When focusing the eyes on an object, whether internal (like the tip of your nose) or external, with practice the mind becomes absorbed in the concentration on the object, and consequently when concentration is maintained with ease, one can explore the deeper levels of consciousness.
One begins to simply look and see the object for what it is, its essence, rather than its verbal and mental label. This leads to stillness and clarity of the mind that in turn allows the practitioner to experience Samadhi, the ultimate goal of yoga.
Steady Gaze Meditation is therefore a great concentrative preparatory technique of meditation.
Find out more...
For meditation to be most effective, you should practise for twenty or thirty minutes once or twice a day. When the meditation is completed, you should come out very slowly, taking the following steps:
Find out more...
For meditation to be effective one should not lie down for it. The reclining position is not suitable because it causes sleepiness and fatigue of the mind. The mind should be neutral for meditation, neither too dull, nor too active.
The most popular posture for meditation is the Lotus Posture (Padmasana). However, since it may be hard to master, any comfortable sitting position with the spine straight and in line with the neck and head can be used. The easiest suitable position is Easy Posture (Sukhasana). If it is not possible to sit cross-legged, Egyptian or Chair Posture can be used. Perfect Posture (Siddhasana) or
Hidden Posture (Guptasana) are also suitable.
Find out more...
Meditation is a form of mental hygiene that promotes tranquillity and prepares the mind for the attainment of Yoga’s supreme goal of intuitive enlightenment, the union with the Divine.
Meditation is a general term that refers to the concentrative methods of quietening and opening the mind to focus on the object of contemplation and become one with it. It prepares the mind for the attainment of the higher states of consciousness.
In Raja Yoga this is achieved through the practice of Pratyahara (withdrawal of the senses), Dharana (concentration), Dyana (contemplation) and Samadhi (a blissfully super conscious state) in which you become one with the object of your meditation.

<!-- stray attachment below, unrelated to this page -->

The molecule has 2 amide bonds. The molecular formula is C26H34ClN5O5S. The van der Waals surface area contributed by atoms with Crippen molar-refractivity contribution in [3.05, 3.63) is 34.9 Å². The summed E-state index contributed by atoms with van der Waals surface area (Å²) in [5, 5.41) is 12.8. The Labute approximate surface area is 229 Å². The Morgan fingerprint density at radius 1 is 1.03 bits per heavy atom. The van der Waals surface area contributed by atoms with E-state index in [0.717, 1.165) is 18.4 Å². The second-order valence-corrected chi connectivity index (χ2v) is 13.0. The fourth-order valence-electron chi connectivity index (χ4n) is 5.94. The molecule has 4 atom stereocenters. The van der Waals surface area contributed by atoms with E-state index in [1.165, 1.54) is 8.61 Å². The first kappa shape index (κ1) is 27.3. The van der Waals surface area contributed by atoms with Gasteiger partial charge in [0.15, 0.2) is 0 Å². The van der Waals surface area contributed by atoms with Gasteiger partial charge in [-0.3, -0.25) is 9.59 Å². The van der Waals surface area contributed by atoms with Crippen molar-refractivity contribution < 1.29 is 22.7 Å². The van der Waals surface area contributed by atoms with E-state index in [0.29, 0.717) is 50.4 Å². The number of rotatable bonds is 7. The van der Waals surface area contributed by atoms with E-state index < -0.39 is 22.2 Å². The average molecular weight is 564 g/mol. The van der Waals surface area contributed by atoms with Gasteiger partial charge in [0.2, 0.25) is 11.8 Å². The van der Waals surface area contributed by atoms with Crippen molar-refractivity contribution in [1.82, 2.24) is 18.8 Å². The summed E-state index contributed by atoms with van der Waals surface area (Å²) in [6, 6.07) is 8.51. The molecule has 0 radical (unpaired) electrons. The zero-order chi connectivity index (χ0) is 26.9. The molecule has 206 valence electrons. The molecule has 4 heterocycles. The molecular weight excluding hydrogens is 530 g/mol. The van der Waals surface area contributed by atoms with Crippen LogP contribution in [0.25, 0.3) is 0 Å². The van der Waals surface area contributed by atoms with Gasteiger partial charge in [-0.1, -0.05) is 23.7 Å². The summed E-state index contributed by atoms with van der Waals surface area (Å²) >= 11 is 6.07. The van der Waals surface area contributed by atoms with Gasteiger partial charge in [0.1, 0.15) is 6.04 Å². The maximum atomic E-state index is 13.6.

Some benefits of meditation:
Find out more
A mantra is a sound, letter, syllable, word, phrase or sentence, or a sound of a spiritual power. Mantras are meant to resonate within the body when repeated rhythmically in Japa – the meditative practice of mantra chanting. Mantras are incantory and spiritual. When they are repeated, either mentally (as in Transcendental Meditation), or aloud in Japa, they become a form of concentrative meditation, so characteristic of Yoga meditation. The vibrations produced by the sacred sounds, are considered to have the ability to connect the vibrational field of the practitioner with that of the universe and ultimately with the supreme consciousness, the divine, which is the highest goal of Yoga and meditation.
The mantras of Indian Yoga are usually Sanskrit sounds or phrases. Their meaning is spiritually potent, which in turn enhances the meditative experience. Even if the meaning is unclear, the very sounds themselves clear the mind of any verbal associations, promoting serenity and peace of mind.
Examples of mantras include:
OM (AUM), the most famous and powerful mantra;
SO HUM, meaning ‘He is I’, relating to the unity with the universal creative force;
OM NAMAH SIVAYA, meaning: the same energy that destroys the lower self (the ego), builds the higher self (the spirit)
GAYATRI MANTRA, among all the mantras, the Gayatri Mantra is considered to be the essence of all mantras as it contains all spiritual powers hidden within it. The Gayatri Mantra is meditation on spiritual light (God represented as the sun), specifically to enlighten the intellect. When the intellect is illuminated, it inspires the mind to find the path to knowledge, love and kindness. It is recommended to practise this mantra in the morning.
Find out more